Leuven Engineering College Groep T

Leuven, Belgium

Leuven Engineering College Groep T

Leuven, Belgium
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Vermeulen I.,Catholic University of Leuven | Van Caneghem J.,Catholic University of Leuven | Block C.,Catholic University of Leuven | Block C.,Leuven Engineering College Groep T | And 2 more authors.
Journal of Hazardous Materials | Year: 2011

ASR is in Europe classified as hazardous waste. Both the stringent landfill legislation and the objectives/legislation related to ELV treatment of various countries, will limit current landfilling practice and impose an increased efficiency of the recovery and recycling of ELVs. The present paper situates ASR within the ELV context. Primary recovery techniques recycle up to 75% of the ELV components; the remaining 25% is called ASR. Characteristics of ASR and possible upgrading by secondary recovery techniques are reviewed. The latter techniques can produce a fuel- or fillergrade ASR, however with limitations as discussed. A further reduction of ASR to be disposed of calls upon (co-)incineration or the use of thermo-chemical processes, such as pyrolysis or gasification. The application in waste-to-energy plants, in cement kilns or in metallurgical processes is possible, with attention to the possible environmental impact: research into these impacts is discussed in detail. Pyrolysis and gasification are emerging technologies: although the sole use of ASR is debatable, its mixing with other waste streams is gradually being applied in commercial processes. The environmental impacts of the processes are acceptable, but more supporting data are needed and the advantage over (co-)incineration remains to be proven. © 2011 Elsevier B.V.

Verbinnen B.,Catholic University of Leuven | Block C.,Catholic University of Leuven | Lievens P.,Catholic University of Leuven | Lievens P.,Leuven Engineering College Groep T | And 2 more authors.
Waste and Biomass Valorization | Year: 2013

Mo, Sb and Se form oxyanions in solution, and are therefore difficult to remove by traditional wastewater treatment methods (e.g. alkaline precipitation). In this paper, a method for the simultaneous removal of these three elements from wastewater by adsorption, zeolite-supported magnetite is developed. The adsorbent consists of finely divided magnetite particles on a zeolite substrate as carrier material. Basic adsorption parameters such as ideal pH, maximum adsorption capacity and equilibration time, are determined for the oxyanions separately. Much attention is paid to the study of interferences that can limit adsorption. Anions like sulphate and chloride, which often occur in large amounts in wastewaters, do not really compete for adsorption places on magnetite, but oxyanions largely interfere with each other. The reason for this competition is a similar adsorption mechanism (inner-sphere complex formation) for all studied oxyanions, except for selenate, that forms outersphere complexes, as was confirmed by geochemical modeling. The adsorption of Mo, Sb and Se oxyanions from an aqueous solution containing the most important detected interferences and from a real wastewater containing also cations is compared, showing that the most important interferences are identified. The order of adsorption is Mo(VI) > Sb(V) > Se(VI). As a case study, Mo, Sb and Se oxyanions are removed by adsorption from an industrial wastewater, the flue gas cleaning effluent of a waste incinerator. For an adsorbent concentration of 20 g/l, removal efficiencies of 99, 97 and 77% are obtained for Mo, Sb and Se. © Springer Science+Business Media 2013.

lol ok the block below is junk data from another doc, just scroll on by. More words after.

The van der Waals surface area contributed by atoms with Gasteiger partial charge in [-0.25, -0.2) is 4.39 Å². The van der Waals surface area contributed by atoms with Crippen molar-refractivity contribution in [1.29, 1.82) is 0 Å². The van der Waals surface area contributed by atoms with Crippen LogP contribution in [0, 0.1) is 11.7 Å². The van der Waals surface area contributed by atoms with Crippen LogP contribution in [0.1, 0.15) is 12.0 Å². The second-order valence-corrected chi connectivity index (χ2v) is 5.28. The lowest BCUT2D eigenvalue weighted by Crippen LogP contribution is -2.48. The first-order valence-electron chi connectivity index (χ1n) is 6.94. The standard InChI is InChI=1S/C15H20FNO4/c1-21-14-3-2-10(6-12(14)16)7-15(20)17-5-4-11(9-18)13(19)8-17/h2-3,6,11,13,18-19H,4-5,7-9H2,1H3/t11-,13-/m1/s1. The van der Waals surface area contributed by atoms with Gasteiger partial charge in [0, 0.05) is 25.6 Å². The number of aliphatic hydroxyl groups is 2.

Verbinnen B.,k-Technology | Block C.,k-Technology | Hannes D.,k-Technology | Lievens P.,k-Technology | And 5 more authors.
Water Environment Research | Year: 2012

Industrial wastewater may contain high molybdenum concentrations, making treatment before discharge necessary. In this paper, the removal of molybdate anions from water is presented, using clinoptilolite zeolite coated with magnetite nanoparticles. In batch experiments the influence of pH, ionic strength, possible interfering (oxy)anions, temperature and contact time is investigated. Besides determination of kinetic parameters and adsorption isotherms, thermodynamic modeling is performed to get better insight into the adsorption mechanism; molybdenum is assumed to be adsorbed as a FeOMoO 2(OH).2H2O inner-sphere complex. At the optimum pH of 3, the adsorption capacity is around 18 mg molybdenum per gram adsorbent. The ionic strength of the solution has no influence on the adsorption capacity. Other anions, added to the molybdenum solution in at least a tenfold excess, only have a minor influence on the adsorption of molybdenum, with the exception of phosphate. Adsorption increases when temperature is increased. It is demonstrated that the adsorbent can be used to remove molybdenum from industrial wastewater streams, and that the limitations set by the World Health Organization (residual concentration of 70 μg/l Mo) can easily be met.

Maes T.,Ghent University | Van Eetvelde G.,Ghent University | De Ras E.,Ghent University | Block C.,Leuven Engineering College Groep T | And 4 more authors.
Renewable and Sustainable Energy Reviews | Year: 2011

In the race against climate change, aiming for low-carbon competitiveness, Flanders has initiated a carbon neutrality strategy on industrial parks, building towards energy efficient buildings and processes, acting as a stimulus for the production and consumption of green electricity. However, premises and internal process optimisation on industrial parks is not considered sufficient to limit greenhouse emissions in Flanders. Structural transition is called for, aiming for industrial clustering and energy autonomy based on renewables. Therefore, the concept of industrial symbiosis is analysed to determine how it could improve the energy-related carbon management on industrial parks. This article explores the literature on industrial symbiosis and eco-industrial parks searching for specific energy strategies, and is illustrated with case studies. Energy management on industrial parks can be integrated in the entire development process and park management. Maximising efficiency is a promising local optimisation issue, in which business should be engaged, stimulated and facilitated. By clustering buildings and processes, by energy exchange, collective production and joint contracting of energy services, local synergies can be intensified. Yet, uncertainty and variability in time of energy consumption can keep developers from tailoring industrial park design and utilities. Instead flexibility and solidity could be gained, and the offer of business space could be diversified, supported by a persevering issuing procedure to join similar and matching energy profiles. Energy management on industrial parks in Flanders has only recently started but is expected to gain professionalism. However further research is needed on this flexible design and thermal planning. © 2010 Elsevier Ltd. All rights reserved.